Time is not an ally. Rather she picks a fight at every turn - stealing moments, minutes, and hours. Almost four weeks have come and gone and I ache to step back to the beginning and relive what's already passed.
I should have known in those first few days, that time had turned against me. It was then that my mum and I rose at 5:30; made a cup of coffee; said goodbye to Chris; fed, bathed and lulled the little one to sleep to only look out the window and see dusk approaching. Minutes had passed and the day was over. We hadn't opened the windows, bought the paper, turned on the television. My little man occupied every breath. And I could spend hours doing nothing more than looking into his wide eyes.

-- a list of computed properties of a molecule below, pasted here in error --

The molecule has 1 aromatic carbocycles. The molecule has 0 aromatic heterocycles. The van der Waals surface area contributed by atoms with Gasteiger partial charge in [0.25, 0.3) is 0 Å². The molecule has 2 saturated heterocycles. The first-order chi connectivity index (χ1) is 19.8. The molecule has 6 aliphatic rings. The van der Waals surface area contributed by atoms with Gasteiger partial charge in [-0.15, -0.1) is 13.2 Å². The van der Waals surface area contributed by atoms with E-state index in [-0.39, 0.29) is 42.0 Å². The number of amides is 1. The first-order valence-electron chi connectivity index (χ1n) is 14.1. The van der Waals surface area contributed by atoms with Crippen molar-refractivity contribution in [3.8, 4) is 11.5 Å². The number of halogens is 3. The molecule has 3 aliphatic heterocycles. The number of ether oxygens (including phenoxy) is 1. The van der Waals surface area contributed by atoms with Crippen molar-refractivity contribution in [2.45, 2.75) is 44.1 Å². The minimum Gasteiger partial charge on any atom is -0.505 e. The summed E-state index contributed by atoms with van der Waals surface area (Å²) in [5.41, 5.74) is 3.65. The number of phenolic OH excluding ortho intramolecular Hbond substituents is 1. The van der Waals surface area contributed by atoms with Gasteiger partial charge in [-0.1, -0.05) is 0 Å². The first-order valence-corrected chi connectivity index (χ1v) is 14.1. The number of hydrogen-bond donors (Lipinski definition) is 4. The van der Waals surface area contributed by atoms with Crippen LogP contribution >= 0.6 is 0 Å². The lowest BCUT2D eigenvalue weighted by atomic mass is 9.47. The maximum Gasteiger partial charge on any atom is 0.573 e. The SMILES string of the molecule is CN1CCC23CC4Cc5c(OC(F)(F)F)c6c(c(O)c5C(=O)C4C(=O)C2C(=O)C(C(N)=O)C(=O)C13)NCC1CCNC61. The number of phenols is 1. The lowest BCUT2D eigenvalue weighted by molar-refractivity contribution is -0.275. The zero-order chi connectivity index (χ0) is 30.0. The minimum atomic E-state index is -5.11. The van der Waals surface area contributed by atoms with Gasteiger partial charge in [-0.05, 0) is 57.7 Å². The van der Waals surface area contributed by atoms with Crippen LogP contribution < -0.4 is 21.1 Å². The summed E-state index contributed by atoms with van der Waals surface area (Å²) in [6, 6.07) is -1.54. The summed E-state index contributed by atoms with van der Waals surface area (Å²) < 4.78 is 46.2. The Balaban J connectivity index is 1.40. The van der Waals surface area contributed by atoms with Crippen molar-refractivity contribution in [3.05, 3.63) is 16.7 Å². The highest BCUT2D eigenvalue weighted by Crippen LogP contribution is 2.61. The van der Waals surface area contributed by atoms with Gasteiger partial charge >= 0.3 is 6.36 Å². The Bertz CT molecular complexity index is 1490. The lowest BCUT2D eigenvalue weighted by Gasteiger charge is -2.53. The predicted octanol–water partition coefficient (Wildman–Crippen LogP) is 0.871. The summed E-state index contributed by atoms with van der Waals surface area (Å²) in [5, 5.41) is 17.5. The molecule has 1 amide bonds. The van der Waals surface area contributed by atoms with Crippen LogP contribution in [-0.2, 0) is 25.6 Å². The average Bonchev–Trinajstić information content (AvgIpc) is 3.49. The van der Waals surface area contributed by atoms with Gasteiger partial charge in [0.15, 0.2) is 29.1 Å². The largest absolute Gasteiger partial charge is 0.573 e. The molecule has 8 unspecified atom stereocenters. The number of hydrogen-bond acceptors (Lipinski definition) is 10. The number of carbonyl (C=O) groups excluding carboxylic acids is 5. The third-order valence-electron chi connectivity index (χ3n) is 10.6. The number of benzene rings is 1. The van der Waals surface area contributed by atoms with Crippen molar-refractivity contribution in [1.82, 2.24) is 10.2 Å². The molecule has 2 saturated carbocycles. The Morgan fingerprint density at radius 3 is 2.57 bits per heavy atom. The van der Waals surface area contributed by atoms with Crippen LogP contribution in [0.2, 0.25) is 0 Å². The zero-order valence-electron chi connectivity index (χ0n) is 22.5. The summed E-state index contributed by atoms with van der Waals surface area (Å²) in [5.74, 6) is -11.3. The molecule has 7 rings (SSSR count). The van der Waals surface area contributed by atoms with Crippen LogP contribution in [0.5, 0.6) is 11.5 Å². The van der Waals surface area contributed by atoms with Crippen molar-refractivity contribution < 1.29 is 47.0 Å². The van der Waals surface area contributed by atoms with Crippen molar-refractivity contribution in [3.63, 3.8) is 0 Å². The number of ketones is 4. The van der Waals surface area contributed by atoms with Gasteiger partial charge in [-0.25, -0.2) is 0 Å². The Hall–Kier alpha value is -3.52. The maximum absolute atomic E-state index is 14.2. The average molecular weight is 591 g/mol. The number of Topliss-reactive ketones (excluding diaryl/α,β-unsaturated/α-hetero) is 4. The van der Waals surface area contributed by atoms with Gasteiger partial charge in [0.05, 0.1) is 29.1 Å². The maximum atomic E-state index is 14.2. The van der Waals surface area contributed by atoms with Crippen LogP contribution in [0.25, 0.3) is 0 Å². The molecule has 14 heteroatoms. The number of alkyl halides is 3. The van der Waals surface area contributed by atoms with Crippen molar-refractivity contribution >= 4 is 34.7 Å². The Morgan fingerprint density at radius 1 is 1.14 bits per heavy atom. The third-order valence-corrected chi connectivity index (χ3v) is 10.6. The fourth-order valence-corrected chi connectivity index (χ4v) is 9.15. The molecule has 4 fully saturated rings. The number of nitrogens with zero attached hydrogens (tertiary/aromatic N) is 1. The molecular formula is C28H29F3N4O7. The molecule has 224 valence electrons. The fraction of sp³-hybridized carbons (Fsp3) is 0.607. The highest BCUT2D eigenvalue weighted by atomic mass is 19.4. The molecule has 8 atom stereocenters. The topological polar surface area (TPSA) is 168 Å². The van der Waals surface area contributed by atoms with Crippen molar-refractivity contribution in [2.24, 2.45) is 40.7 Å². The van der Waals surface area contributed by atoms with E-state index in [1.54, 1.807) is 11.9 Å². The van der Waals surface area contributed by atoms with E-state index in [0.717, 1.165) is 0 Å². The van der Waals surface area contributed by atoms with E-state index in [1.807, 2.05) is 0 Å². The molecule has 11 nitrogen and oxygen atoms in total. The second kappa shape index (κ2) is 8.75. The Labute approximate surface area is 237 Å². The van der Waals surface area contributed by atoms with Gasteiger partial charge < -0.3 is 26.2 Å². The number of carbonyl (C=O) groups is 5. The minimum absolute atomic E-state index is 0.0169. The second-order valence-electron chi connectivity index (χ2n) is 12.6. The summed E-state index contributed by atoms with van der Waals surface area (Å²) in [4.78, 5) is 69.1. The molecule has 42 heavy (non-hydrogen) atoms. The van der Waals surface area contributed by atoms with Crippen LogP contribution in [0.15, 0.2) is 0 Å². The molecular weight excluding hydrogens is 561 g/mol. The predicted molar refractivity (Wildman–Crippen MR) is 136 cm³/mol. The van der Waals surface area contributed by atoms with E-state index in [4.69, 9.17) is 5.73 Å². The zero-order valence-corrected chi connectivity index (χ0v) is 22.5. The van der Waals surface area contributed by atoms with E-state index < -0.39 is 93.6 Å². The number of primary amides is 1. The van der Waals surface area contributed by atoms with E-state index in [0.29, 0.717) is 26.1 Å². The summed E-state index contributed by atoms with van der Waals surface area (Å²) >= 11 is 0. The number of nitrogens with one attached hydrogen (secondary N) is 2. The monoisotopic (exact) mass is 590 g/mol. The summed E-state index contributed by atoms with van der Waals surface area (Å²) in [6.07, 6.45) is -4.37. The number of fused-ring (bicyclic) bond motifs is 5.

Now there is more to do. Mum is gone and I am rising out of the post-delivery fog. Nursing is a full-time job, but there are other obligations: the laundry, the bills, the dishes, staying plugged in at the office, lest my team and colleagues should forget me.
And as a result, my body is tired. My memory is hazy. My emotions are raw. But I am happy. I am gloriously happy despite time's cruelty.